School districts in Ohio and other states should be watching Illinois with interest. At issue is the possibility of a constitutional challenge the Prairie State will face because of its new guidelines that empower schools to force a student to hand over his or her passwords to social media sites such as Facebook or Twitter if a student is using a computer to violate school rules.
It should take exactly one lawsuit for any reasonable court to determine the state’s lawmakers have overstepped their authority.
As of Jan. 1, a law signed in 2013 by then-Illinois Gov. Pat Quinn says school administrators have a responsibility to put into place a system for investigating bullying, including cyber-bullying, and must notify parents how it plans to investigate such reports.
This applies even if the questionable posts take place after school hours outside of the classroom.
Some have said this gives schools free reign to demand student passwords to popular social media sites the student frequents.
That’s pushing interpretation of the law a little, but it doesn’t seem such an action would be completely prohibited.
Although previous legislation in Illinois has stipulated “it is unlawful for a post-secondary school to require a student or his or her parent or guardian to provide a password or other related account information to gain access to the student’s account,” lawmakers were quick to add that does not apply “when a … school has a reasonable cause to believe that a student’s account on a social networking website contains evidence that a student has violated a school disciplinary rule or policy.”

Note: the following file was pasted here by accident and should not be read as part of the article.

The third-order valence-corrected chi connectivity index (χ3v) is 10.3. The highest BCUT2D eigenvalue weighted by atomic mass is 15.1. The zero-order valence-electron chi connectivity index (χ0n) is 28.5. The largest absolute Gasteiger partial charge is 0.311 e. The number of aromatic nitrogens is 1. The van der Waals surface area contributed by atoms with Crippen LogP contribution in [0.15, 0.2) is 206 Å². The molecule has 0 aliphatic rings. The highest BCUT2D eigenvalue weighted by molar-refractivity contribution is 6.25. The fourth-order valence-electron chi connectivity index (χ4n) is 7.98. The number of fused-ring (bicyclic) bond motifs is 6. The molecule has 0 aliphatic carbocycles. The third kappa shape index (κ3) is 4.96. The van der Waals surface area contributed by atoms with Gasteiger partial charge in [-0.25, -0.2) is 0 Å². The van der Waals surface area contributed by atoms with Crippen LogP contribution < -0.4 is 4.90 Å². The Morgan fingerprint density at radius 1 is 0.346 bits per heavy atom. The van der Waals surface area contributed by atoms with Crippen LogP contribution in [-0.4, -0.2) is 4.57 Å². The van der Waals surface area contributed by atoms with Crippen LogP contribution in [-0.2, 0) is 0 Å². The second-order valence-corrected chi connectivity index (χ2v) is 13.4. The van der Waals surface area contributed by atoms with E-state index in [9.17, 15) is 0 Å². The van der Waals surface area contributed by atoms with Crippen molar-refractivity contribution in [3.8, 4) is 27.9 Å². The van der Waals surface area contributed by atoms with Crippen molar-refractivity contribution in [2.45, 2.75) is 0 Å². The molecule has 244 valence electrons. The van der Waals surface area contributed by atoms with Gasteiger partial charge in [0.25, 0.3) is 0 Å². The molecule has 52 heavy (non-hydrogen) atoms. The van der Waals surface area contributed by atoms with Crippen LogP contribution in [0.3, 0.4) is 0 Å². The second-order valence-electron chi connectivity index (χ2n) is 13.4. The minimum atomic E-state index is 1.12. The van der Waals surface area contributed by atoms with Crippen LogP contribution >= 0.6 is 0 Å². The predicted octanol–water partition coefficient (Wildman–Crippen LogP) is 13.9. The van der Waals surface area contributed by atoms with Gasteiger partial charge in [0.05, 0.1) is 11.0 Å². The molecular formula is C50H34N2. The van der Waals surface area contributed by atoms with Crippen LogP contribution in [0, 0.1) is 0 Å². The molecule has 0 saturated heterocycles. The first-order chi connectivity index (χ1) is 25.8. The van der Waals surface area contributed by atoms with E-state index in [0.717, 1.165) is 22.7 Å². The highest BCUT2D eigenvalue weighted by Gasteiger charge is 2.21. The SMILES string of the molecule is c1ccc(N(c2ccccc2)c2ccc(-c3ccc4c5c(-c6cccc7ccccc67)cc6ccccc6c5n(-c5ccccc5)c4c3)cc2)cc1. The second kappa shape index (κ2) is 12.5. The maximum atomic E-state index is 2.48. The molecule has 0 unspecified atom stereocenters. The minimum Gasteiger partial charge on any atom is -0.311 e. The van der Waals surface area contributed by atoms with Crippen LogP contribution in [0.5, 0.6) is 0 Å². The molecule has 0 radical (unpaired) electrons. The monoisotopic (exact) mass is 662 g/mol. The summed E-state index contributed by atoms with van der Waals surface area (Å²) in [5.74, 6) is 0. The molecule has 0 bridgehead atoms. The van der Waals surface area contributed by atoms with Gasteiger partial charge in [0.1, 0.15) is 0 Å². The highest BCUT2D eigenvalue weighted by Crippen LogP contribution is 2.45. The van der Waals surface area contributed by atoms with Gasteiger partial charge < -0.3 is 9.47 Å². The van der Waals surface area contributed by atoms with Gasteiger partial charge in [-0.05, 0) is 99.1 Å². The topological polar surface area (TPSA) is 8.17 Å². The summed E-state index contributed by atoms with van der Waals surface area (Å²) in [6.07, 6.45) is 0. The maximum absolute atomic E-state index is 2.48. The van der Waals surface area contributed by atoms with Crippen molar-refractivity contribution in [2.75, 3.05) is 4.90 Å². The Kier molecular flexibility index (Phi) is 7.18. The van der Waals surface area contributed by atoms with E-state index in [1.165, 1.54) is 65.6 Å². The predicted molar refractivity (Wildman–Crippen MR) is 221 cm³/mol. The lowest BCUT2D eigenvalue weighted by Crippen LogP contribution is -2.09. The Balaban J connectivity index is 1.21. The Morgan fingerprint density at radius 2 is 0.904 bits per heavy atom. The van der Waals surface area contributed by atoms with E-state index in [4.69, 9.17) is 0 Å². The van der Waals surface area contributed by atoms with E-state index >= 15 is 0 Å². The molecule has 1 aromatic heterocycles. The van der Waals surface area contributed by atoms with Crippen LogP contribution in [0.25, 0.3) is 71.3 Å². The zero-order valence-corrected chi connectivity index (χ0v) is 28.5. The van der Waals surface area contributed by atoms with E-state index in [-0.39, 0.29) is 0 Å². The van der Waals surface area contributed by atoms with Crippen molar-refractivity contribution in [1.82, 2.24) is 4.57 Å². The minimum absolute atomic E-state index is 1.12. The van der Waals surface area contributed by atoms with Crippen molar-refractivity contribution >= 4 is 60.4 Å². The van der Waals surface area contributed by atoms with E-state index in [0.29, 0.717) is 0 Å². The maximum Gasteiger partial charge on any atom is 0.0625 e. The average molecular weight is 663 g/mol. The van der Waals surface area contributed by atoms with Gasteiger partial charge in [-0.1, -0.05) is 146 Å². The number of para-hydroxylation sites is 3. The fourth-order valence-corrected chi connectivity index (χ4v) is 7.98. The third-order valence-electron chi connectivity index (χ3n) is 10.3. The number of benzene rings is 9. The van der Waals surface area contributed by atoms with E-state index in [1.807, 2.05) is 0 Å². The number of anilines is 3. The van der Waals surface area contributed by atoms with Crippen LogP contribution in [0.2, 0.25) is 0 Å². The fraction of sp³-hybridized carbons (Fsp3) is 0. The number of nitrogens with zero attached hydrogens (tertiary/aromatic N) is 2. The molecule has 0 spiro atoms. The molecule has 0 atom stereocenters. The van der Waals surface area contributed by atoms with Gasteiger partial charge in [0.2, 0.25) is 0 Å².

A few school districts, such as Triad Community Unit School District 2 near St. Louis, have sent letters home to parents, cautioning that the state law could require them to ask for students to provide passwords.
Superintendent Leigh Lewis, speaking to The Washington Post, said the school district understands there are student privacy issues involved “and will not haphazardly request social media passwords unless there is a need, and will certainly involve parents throughout the process.”
Some other school officials have speculated such steps would only be necessary in the most extreme cases, say repeated cyber-bullying of another student or trying to find photographic proof that members of the football team were engaged in under-age drinking at a weekend party.
School districts should not be put in the place of parents or police, and this latest legislation pushes beyond the scope of where their responsibilities should rest.
No matter how insidious something such as cyber-bullying can be and how schools should do everything within their power to combat the problem — just as parents and other students should do — there have to be reasonable expectations of privacy for students.
There are other ways to send the message that cyber-bullying will not be tolerated.
Police could not demand a person’s password without a court order, so why should school administrators be seemingly immune to First Amendment rights to free speech or Fifth Amendment rights against self-incrimination?
They shouldn’t be, and we hope most schools separate themselves from this ill-fated legislation.
Students don’t give up their rights at the schoolhouse door — and they shouldn’t expect school administrators to be allowed to sidestep those rights outside of the classroom.